"What's this", said Les." It's only got twenty seats!". Then he walked around the back, "and no boot! Where's all this kit going to go?".... pointing to about a ton and a half of ironwork and cases spread around the drive and car park. The driver looked non-plussed. But not half as much as Les!
The story unfolded. The superb vehicle in which we were supposed to have been conveyed had broken down the night before.(Alarm bells started ringing - but only faintly. They were to become louder!) This was the alternative that his boss had instructed him to use. There was an intermediate sized bus, but the large one having broken down, the boss had left for Gatport Airwick in that at about the time Steve Hunt had arrived home that morning!
assembly and luggage would patently not fit on the present vehicle. The
driver would go back to his base and get a twenty-nine seater that was there
and return to pick us up. Shooting started at eight-thirty, but we should
still be there soon after nine. Then it was suggested that a little time
could be saved if we could manage to get everything and everyone aboard
for the short trip to their Colchester base....... (wrong). 'Your base is
actually at Great Tey?. Oh well, never mind, that's still not too far".........
(wrong again). It took twenty minutes to load the kit aboard, let alone
the crew. Steve Hunt stood in the aisle at the rear, holding back the one-and-a-half
tons of equipment in case we had to make an emergency stop. He was heading
for a pressing appointment.
Each approaching bend further illustrated the point that a great weight in the rear of a small coach seriously affected the handling. As the suspension bottomed over each bump, those fortunate enough to be seated were grateful that there was enough leg room to allow them to prop their frame into position against the strange motion.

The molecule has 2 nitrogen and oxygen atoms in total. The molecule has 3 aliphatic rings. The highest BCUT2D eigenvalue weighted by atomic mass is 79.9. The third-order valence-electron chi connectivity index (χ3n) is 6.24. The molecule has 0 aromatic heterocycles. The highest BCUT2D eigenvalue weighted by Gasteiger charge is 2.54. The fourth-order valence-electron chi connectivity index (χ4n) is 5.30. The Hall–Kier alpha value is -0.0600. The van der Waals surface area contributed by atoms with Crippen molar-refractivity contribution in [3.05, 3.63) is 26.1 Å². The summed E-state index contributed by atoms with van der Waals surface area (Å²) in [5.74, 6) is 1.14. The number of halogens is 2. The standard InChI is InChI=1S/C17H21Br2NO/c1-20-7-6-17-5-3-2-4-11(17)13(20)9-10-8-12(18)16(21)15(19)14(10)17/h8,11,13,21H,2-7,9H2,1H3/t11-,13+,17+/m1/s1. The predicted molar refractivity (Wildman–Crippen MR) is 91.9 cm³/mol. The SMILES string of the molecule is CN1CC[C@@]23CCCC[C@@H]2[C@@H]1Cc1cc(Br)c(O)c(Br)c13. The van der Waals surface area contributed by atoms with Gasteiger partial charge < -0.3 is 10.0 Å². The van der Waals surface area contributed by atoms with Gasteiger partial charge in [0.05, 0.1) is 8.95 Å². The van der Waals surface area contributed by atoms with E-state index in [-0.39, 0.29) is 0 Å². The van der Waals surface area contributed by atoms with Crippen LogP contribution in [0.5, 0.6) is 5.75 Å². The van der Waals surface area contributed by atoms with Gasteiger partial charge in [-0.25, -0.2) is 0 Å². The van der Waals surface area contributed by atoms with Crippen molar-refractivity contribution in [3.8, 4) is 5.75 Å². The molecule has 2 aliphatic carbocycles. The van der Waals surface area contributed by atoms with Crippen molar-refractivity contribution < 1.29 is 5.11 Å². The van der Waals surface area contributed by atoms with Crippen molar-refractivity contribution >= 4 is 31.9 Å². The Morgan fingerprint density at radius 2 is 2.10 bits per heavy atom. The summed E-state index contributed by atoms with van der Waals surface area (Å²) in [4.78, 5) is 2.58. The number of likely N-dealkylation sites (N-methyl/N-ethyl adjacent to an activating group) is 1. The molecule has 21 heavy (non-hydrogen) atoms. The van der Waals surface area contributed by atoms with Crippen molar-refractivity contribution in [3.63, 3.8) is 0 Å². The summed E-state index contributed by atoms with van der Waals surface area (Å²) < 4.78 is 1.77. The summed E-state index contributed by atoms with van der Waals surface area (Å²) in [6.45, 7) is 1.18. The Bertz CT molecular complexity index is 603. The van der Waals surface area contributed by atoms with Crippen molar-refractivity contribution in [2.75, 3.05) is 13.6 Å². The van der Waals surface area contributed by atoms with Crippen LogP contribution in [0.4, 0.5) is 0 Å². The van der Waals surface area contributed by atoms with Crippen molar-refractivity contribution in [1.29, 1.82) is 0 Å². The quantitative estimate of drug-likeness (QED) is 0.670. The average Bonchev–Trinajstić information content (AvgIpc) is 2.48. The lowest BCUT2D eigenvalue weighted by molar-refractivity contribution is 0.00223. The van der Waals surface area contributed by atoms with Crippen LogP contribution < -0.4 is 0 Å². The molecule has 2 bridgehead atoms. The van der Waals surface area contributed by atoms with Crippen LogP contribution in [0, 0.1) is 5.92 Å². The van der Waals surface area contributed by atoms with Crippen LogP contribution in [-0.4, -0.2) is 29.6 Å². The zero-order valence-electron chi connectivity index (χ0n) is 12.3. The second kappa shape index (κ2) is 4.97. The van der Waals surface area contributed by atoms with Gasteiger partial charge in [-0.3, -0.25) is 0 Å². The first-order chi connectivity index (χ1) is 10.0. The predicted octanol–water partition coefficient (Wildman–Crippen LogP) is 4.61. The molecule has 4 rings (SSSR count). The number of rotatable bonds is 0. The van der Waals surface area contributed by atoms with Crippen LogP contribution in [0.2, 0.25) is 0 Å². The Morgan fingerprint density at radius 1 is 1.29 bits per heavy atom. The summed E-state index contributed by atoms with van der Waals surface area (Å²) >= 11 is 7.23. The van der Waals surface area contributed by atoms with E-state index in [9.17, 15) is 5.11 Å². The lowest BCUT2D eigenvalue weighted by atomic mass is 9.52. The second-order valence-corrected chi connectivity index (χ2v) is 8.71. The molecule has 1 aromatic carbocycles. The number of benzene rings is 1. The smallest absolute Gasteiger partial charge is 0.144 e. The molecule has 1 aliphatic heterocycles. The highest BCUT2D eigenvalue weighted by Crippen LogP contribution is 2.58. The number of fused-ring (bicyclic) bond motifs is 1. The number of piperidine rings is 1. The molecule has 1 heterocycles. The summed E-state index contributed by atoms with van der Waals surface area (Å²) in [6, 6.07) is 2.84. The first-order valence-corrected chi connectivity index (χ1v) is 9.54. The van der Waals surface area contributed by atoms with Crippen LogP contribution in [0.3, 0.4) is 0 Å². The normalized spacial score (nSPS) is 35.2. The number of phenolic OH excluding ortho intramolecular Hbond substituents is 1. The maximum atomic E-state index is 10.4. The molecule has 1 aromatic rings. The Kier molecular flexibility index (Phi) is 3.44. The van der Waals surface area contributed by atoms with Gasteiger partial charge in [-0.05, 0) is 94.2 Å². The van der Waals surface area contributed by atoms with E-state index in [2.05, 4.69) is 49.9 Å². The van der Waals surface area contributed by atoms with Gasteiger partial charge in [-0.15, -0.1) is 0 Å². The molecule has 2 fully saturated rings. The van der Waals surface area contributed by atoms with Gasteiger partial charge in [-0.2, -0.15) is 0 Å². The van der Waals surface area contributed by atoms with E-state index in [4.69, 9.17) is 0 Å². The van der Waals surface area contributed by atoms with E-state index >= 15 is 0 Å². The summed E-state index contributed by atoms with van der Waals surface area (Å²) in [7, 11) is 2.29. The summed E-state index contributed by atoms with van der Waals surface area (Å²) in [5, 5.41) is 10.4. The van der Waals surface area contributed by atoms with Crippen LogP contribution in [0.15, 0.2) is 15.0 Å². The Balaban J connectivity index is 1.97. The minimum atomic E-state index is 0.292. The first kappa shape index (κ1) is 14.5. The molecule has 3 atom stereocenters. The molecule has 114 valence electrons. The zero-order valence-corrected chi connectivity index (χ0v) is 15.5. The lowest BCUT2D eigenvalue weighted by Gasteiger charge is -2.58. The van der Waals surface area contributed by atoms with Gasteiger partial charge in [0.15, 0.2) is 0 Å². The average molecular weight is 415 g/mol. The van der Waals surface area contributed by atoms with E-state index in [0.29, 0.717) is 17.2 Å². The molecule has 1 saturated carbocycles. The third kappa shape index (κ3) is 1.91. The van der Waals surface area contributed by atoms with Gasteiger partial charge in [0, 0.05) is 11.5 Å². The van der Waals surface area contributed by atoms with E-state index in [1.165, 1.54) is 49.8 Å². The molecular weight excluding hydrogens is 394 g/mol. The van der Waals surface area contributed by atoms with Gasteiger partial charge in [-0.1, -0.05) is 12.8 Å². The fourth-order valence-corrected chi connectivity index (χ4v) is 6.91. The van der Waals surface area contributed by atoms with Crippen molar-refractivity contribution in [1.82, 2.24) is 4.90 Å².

As we swung into the farmyard in Great Tey, the glorious sun accentuated the rich brown rust spots on the line of what we knew must be retired coaches parked alongside the barn. Relief showed on each person's face as they spotted the larger and marginally more modern coach last in the line. "No; that's the one that broke down yesterday" said the driver." We're using the one parked this end." To all concerned this one seemed no larger than the one from which we were now in the process of prising ourselves. "That's true", said our driver struggling to further endear himself to us, " but it has more seats on it!". "It still doesn't have a boot" exclaimed Les, only showing a relatively small degree of exasperation. The tightness of his..... lips was the only give-away of the mounting pressure. That and the comment to Terence along the lines of "even Gill told you that their coaches were quite old, and Graham, if I remember correctly, said that their vehicles looked a little tired. Don't you remember?"
Terence was trying hard to forget but, as the day unfolded, this he was not to be allowed to do. " Spirit of the original" he reminded Les.